Stratified Charge Engine

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The stratified charged engine is an internal combustion engine in which air-fuel ratio isn't equal throughout the cylinder. It uses a fuel charge consisting of two layers i.e. layering of fuel/air mixture. A rich mixture is provided close to the spark plug by a small auxiliary inlet valve and combustion promotes ignition of a lean mixture in the remainder of the cylinder through the main inlet valve. This combination of a rich mixture near the spark plug and a lean mixture in the cylinder allowed stable running, yet complete combustion of fuel and low exhaust gas emissions.

Decreasing the CO2 emissions is possible only with the decrease of fuel consumption and this can be achieved most effectively by operating the engine with the stratified charge principle. It is seen that stratified charge engines have the potential to attain a reduction in CO2 emissions up to 19%.Also ?stratified charge is surrounded mostly by air, which keeps the fuel and the flame away from the cylinder walls for lowest emissions and heat losses.

It similar in some ways to the Diesel cycle, but running on normal gasoline. This method of operation delivers a reduction in fuel consumption that can reach 40% when the engine is running at very low charge. It causes significant gain in thermal efficiency also.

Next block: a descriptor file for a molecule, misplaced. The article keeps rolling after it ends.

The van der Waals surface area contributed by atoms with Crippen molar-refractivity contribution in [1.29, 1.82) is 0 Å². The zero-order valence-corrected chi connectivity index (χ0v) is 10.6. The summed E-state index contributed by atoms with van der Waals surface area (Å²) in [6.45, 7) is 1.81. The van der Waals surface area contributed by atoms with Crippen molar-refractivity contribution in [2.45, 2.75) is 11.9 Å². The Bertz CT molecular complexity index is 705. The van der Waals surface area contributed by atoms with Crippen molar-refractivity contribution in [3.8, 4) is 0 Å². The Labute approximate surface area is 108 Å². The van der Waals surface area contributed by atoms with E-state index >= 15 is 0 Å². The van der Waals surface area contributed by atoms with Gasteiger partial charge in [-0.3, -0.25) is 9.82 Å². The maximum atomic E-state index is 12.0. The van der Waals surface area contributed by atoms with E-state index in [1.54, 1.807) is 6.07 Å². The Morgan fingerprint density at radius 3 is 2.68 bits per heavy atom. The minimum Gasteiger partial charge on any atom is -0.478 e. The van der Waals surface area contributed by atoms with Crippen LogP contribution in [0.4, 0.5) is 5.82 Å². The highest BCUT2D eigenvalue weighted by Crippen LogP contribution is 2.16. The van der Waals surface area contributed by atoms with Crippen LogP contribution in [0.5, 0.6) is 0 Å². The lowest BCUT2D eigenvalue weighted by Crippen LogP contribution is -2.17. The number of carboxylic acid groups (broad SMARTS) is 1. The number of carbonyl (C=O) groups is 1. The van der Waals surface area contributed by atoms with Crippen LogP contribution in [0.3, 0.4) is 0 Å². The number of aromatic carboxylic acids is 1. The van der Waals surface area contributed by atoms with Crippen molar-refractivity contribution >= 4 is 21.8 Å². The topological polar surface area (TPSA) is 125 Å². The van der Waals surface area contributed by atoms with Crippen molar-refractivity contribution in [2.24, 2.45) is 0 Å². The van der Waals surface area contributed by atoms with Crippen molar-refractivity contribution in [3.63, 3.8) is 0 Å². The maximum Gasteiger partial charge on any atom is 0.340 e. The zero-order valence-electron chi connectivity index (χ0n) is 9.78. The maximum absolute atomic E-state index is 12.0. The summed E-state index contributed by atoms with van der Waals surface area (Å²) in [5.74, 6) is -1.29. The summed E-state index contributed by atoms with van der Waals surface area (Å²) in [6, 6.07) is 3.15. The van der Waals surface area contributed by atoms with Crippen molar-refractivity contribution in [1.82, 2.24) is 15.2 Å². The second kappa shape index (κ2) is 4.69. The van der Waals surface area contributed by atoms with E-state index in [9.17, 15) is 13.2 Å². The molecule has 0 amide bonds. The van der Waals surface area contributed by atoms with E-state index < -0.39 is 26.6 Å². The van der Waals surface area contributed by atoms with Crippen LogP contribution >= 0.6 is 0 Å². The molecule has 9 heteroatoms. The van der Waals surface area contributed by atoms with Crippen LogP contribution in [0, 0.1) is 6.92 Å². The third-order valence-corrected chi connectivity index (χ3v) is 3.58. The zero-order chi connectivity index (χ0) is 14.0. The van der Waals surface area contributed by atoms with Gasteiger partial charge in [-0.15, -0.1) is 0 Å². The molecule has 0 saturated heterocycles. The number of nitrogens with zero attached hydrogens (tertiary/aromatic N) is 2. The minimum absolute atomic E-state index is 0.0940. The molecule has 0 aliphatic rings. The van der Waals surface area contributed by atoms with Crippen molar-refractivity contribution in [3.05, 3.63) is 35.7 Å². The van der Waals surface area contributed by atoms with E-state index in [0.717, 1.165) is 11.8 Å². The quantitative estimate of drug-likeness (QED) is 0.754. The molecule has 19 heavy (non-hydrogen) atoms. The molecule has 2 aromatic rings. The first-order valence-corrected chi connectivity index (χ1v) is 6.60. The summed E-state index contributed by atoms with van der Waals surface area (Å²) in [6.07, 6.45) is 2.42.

The approach of a stratified charge engine with exhaust gas recirculation (EGR) has been widely introduced in automobile. It is a type of?internal-combustion engine, similar in some ways to the?Diesel cycle, but running on normal?gasoline. The name refers to the layering of fuel/air mixture, the?charge?inside the cylinder.
In a traditional?Otto cycle?engine, the fuel and air are mixed outside the cylinder and are drawn into it during the intake stroke. The air/fuel ratio is kept very close to?stoichiometric. This mixture is easily ignited and burns smoothly.
The problem with this design is that after the combustion process is complete, the resulting mixture contains considerable amounts of free oxygen and nitrogen atoms. These will readily react with each other, creating NOx, a pollutant. This is currently addressed with the use of a?catalytic converter?in the exhaust system, which break the NOx?back into N2?and O2 .